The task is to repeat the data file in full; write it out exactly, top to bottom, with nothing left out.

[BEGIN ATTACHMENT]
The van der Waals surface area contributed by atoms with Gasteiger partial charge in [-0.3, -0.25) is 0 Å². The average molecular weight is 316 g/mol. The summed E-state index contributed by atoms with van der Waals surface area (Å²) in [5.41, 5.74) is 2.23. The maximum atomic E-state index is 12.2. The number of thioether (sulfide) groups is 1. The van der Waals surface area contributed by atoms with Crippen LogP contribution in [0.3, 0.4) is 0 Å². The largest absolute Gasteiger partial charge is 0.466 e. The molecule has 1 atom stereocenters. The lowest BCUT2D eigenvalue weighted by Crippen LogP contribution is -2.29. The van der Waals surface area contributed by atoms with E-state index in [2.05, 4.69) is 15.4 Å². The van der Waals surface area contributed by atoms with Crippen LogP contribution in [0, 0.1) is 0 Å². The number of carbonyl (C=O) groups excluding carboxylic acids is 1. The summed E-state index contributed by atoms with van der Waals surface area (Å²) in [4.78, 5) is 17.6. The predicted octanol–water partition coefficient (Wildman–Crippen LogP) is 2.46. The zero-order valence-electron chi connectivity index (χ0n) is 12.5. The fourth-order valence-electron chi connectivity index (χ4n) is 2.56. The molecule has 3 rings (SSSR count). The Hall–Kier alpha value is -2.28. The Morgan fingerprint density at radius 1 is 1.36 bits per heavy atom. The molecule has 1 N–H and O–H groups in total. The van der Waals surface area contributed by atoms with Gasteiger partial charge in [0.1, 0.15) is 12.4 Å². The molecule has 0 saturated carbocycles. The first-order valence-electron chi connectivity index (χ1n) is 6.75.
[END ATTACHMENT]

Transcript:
The van der Waals surface area contributed by atoms with Gasteiger partial charge in [-0.3, -0.25) is 0 Å². The average molecular weight is 316 g/mol. The summed E-state index contributed by atoms with van der Waals surface area (Å²) in [5.41, 5.74) is 2.23. The maximum atomic E-state index is 12.2. The number of thioether (sulfide) groups is 1. The van der Waals surface area contributed by atoms with Crippen LogP contribution in [0.3, 0.4) is 0 Å². The largest absolute Gasteiger partial charge is 0.466 e. The molecule has 1 atom stereocenters. The lowest BCUT2D eigenvalue weighted by Crippen LogP contribution is -2.29. The van der Waals surface area contributed by atoms with E-state index in [2.05, 4.69) is 15.4 Å². The van der Waals surface area contributed by atoms with Crippen LogP contribution in [0, 0.1) is 0 Å². The number of carbonyl (C=O) groups excluding carboxylic acids is 1. The summed E-state index contributed by atoms with van der Waals surface area (Å²) in [4.78, 5) is 17.6. The predicted octanol–water partition coefficient (Wildman–Crippen LogP) is 2.46. The zero-order valence-electron chi connectivity index (χ0n) is 12.5. The fourth-order valence-electron chi connectivity index (χ4n) is 2.56. The molecule has 3 rings (SSSR count). The Hall–Kier alpha value is -2.28. The Morgan fingerprint density at radius 1 is 1.36 bits per heavy atom. The molecule has 1 N–H and O–H groups in total. The van der Waals surface area contributed by atoms with Gasteiger partial charge in [0.1, 0.15) is 12.4 Å². The molecule has 0 saturated carbocycles. The first-order valence-electron chi connectivity index (χ1n) is 6.75.